Says You Live Performance

On Saturday, January 25, KVCR will present an afternoon with Says You!…public radio’s quintessential quiz show, aired weekly from coast to coast.

California Rejects State's Largest Utility's Bankruptcy Plan

California Gov. Gavin Newsom rejected a bankruptcy restructuring plan by the state's largest utility, saying it "falls woefully short" of safety standards mandated under state law. The governor's criticisms come a week after Pacific Gas and Electric announced a multi-billion-dollar settlement proposal to pay victims of several wildfires linked to the utility's faulty equipment. Newsom's move complicates PG&E's efforts to both maintain control of its operations and move quickly through...

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Considering recent mass shootings in Pensacola, Santa Clarita, and other places, more and more people are saying it’s not a matter of if the next mass shooting will happen, but when. With this in mind, two Army Corps nurses at Loma Linda University Medical Center Murrieta have created new resources for dealing with mass casualty events. 

John Meyer and John “Lucky” Copeland both served in the Army before becoming nurses in the civilian world.

They currently work at Loma Linda University Medical Center Murrieta, which opened in 2011.

Longtime Inland Empire journalist and KVCR contributor Cassie MacDuff and KVCR's Benjamin Purper review some of the big Inland Empire news stories from the past week, including:

Monday through Thursday at lunchtime, Empire KVCR News has your daily news rundown. Stories highlighted today include:

Monday through Thursday at lunchtime, Empire KVCR News has your daily news rundown. Stories highlighted today include:

  1. Climate change could put California roads, bridges, and highways in jeopardy.
  2. Steep fines are being issued against property owners to stop illegal cannabis cultivation.
  3. CAL FIRE makes substantial progress on fire prevention projects.
  4. The Feed Your Radio, Feed a Family Campaign is happening now, where every dollar you contribute is a meal for someone in need. 

Updated at 10:50 p.m. ET

House Democrats began work on completing their articles of impeachment against President Trump Wednesday evening, setting the stage for a vote by the full House.

The Judiciary Committee convened to amend the impeachment legislation introduced Tuesday by House Speaker Nancy Pelosi, D-Calif., with its chairman, Jerry Nadler, D-N.Y., calling the facts against Trump "overwhelming" and that Congress must act now to protect the integrity of U.S. election and its national security.

Monday through Thursday at lunchtime, Empire KVCR News has your daily news rundown. Stories highlighted today include:

  1. Rep. Pete Aguilar announces $720,000 to establish new tribal health program for the Inland Empire.
  2. Environmental groups call on CARB to strengthen advanced clean truck rule.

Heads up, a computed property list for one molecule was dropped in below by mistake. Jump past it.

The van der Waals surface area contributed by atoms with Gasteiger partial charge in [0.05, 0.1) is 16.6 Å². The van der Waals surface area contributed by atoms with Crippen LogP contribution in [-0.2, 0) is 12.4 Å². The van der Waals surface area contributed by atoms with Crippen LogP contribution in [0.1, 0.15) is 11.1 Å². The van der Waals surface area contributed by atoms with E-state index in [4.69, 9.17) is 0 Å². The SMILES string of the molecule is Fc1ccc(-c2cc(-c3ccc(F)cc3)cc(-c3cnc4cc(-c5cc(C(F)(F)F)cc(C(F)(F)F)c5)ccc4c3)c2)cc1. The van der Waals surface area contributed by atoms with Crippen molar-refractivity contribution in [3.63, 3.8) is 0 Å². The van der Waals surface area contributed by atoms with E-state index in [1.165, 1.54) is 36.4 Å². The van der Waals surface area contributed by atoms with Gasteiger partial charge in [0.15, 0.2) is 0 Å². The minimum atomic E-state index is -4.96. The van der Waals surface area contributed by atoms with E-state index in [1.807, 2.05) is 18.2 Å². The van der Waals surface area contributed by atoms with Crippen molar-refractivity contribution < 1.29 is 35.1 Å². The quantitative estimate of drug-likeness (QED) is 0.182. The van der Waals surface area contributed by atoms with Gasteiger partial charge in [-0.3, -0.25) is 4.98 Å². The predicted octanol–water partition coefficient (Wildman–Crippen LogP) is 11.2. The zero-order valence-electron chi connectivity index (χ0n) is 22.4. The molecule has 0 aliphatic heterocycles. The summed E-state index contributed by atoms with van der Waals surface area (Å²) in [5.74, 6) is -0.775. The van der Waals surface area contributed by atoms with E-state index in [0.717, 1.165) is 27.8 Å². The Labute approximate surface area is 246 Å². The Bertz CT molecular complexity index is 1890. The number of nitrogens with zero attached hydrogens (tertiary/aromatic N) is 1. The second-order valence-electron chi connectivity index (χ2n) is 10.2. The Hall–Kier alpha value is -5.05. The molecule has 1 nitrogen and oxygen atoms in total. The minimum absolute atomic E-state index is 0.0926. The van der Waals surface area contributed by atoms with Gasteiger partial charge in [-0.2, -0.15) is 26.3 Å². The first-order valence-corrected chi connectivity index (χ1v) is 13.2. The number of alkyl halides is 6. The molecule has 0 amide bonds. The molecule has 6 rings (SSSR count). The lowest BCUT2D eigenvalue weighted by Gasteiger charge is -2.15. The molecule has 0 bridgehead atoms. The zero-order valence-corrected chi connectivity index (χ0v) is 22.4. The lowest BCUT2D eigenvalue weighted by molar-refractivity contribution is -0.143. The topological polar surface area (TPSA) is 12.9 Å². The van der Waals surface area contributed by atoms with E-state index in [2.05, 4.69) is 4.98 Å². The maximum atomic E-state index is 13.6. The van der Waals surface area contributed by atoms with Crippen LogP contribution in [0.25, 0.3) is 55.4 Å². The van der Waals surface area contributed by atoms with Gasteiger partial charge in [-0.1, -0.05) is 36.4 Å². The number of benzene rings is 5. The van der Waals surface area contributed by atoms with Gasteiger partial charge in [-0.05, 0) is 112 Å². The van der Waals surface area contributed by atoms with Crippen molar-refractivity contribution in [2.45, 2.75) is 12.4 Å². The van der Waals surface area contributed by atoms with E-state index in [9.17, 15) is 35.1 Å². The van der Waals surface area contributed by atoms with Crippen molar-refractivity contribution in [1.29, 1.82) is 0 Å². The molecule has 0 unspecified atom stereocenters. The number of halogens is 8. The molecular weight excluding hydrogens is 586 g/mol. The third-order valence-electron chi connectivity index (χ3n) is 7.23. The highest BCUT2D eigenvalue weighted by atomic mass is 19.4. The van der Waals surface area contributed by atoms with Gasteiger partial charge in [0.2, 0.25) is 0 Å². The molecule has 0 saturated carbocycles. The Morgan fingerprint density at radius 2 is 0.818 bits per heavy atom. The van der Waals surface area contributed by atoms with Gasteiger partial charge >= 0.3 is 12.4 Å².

3. California is instating a health insurance requirement next year.
  4. MOVE Dance Centers of Riverside is hosting a Christmas party and dance show.

Monday through Thursday at lunchtime, Empire KVCR News has your daily news rundown. Today’s highlighted story:

City leaders in Los Angeles are taking inspiration from Chicago in an effort prevent people from losing their homes.

 

 

 

 

John Lloyd / Flickr

With holiday shopping season now in full force, it’s prime time for diesel trucks. But with all those trucks can come a lot of pollution – and some environmental groups are calling for more of those trucks to be zero-emission. 

The California Air Resources Board, or CARB, is preparing to adopt the nation’s first electric truck manufacturing standard, called the Advanced Clean Truck rule.

It requires about four percent of trucks on the road to be zero-emission by 2030.

Longtime Inland Empire journalist and KVCR contributor Cassie MacDuff and KVCR's Benjamin Purper review some of the big Inland Empire news stories from the past week, including:

Monday through Thursday at lunchtime, Empire KVCR News has your daily news rundown. Today’s highlighted story:

The University of California moves towards a system of open access research, causing disruption in the industry.

 

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The Midday News Report

Empire KVCR News has your daily news rundown Monday through Thursday at lunchtime.

Just In From NPR:

For millions of Americans, time is running out to sign up for health insurance through the Affordable Care Act's online marketplace healthcare.gov.

For those who will not receive health coverage beginning Jan. 1, 2020 through an employer or other programs like Medicaid, Medicare or the Children's Health Insurance Program — commonly referred to as CHIP — the deadline to purchase health insurance is Sunday, Dec. 15.

MICHEL MARTIN, HOST:

And now we're joined by Congressman Dan Kildee, Democrat from Michigan. He is the chief deputy whip for the Democrats.

Congressman Kildee, welcome back to the program. Thanks for joining us once again.

DAN KILDEE: Thanks for having me on.

MICHEL MARTIN, HOST:

And now we're joined by Congressman Dan Kildee, Democrat from Michigan. He is the chief deputy whip for the Democrats.

Congressman Kildee, welcome back to the program. Thanks for joining us once again.

DAN KILDEE: Thanks for having me on.

MICHEL MARTIN, HOST:

And now we're joined by Congressman Dan Kildee, Democrat from Michigan. He is the chief deputy whip for the Democrats.

Congressman Kildee, welcome back to the program. Thanks for joining us once again.

DAN KILDEE: Thanks for having me on.